Groundcovers represent a failure of the imagination.  Americans understand trees, shrubs, and groundcovers, but beyond these categories, we're pretty much lost.  We lack England's rich garden history and thus fail to understand how to use herbaceous plants like perennials, grasses, annuals, or vines to enrich our planting beds.  Native plant enthusiasts have long recommended native alternatives to invasive groundcovers, but their suggestions typically replace one type of plant with a less invasive counterpart (a vine for a vine, a creeper for a creeper).  What these lists fail to do is to challenge the aesthetic that prompts the homeowner to use a groundcover in the first place. 

The alternative to groundcovers is not slightly less invasive groundcovers, but planting beds filled with native biomass.  We need to re-imagine our beds filled with a rich tapestry of perennials, grasses, shrubs, and low trees.  While our unfamiliarity with these materials make them intimidating, we should rely on the toughest and most resilient native perennials and grasses to fill our borders.  The demand for evergreen should be replaced with plants that provide winter interest: dried grasses, seed heads, and structural deciduous shrubs.  We should transform our ecological dead zones into ecological hotspots by creating connected areas of native biomass.  When we do this, we invite pollinators and birds back into our landscapes. 

[Native biomass: Goldenrod and Echinacea fill a planting bed.  These plants are low maintenance, provide nectar for birds and butterflies, and beautiful as they change through the seasons.]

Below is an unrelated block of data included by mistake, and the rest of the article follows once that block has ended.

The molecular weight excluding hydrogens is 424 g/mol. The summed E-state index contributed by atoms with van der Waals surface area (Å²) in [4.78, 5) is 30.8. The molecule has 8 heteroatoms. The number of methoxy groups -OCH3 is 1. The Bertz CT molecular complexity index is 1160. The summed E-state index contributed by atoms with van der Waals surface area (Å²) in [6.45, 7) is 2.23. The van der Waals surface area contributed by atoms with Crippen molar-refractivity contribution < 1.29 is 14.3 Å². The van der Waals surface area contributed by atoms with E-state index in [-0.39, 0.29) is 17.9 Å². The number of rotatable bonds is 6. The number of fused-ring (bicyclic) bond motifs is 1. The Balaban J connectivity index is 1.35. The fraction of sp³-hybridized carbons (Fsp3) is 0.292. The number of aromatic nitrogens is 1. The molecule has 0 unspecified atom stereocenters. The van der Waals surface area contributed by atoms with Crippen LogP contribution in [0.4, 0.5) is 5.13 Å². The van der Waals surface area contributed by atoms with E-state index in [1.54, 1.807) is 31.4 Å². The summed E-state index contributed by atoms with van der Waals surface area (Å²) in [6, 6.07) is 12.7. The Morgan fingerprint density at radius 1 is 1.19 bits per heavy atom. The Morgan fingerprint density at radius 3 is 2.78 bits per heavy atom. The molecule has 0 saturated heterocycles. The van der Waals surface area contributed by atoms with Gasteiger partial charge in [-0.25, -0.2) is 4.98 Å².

A Model Project

Ten Eyck Landscape Architects in Phoenix recently completed an award winning project for a labratory building for the University of Arizona.  The landscape around the building functions both as an outdoor classroom and a high performing native landscape.  The project harvests water and provides and interface between students and nature.  The former grayfield is now a thriving habitat for birds such as the roadrunner and hawks searching for ground mammals.  The ASLA awards jury said of the project, "This project shows us everything that we should find in a university landscape.  Not a blurred interpretation of "native" but rather a commitment to accuracy." 

[Students enjoy a break at an outdoor classroom surrounded by vegetation native to the Upland Sonoran.  Photo by Bill Timmerman.]

[The pond is home for endangered fish and is listed by the U.S. Fish and Wildlife Service as a "Safe Harbor" urban site.]

And I'm including one additional image to show how native grasses can be used as a groundcover alternative.  This photo taken at Chanticleer Garden in Pensylvania by Rick Darke. 

[Native grasses such as Prairie Dropseed, Sporobolus heterolepsis, make an ideal alternative to invasive groundcovers.  Photo by Rick Darke.]

Thursday, June 10, 2010

The Healthiest Fruit on the Planet Happens to be a U.S. Native

If I could plant only one woody plant in my garden, and I wanted one for year-round beauty, wildlife habitat, and ethnobotanical curiosity, the Aronia shrub would be a top choice. Tolerant of wet or dry soils, clay or sand, sun or even a little shade, this easy going native plant is beautiful and adaptable.

This genus is recently receiving international acclaim for its purported health benefits. The berries of the native Aronia melanocarpa (Black Chokeberry) apparently have the highest amount of antioxidants of any fruit yet measured. The USDA gave the Aronia berry an ORAC score (Oxygen Radical Absorbance Capacity—a measure of total antioxidants) of over 16,000, almost triple the amount of antioxidants of other powerhouses like acai, blueberries, or blackberries. The intense concentration of flavonoids and anthocyanins in the Aronia berry helps the body fight off viruses, allergies, and carcinogens.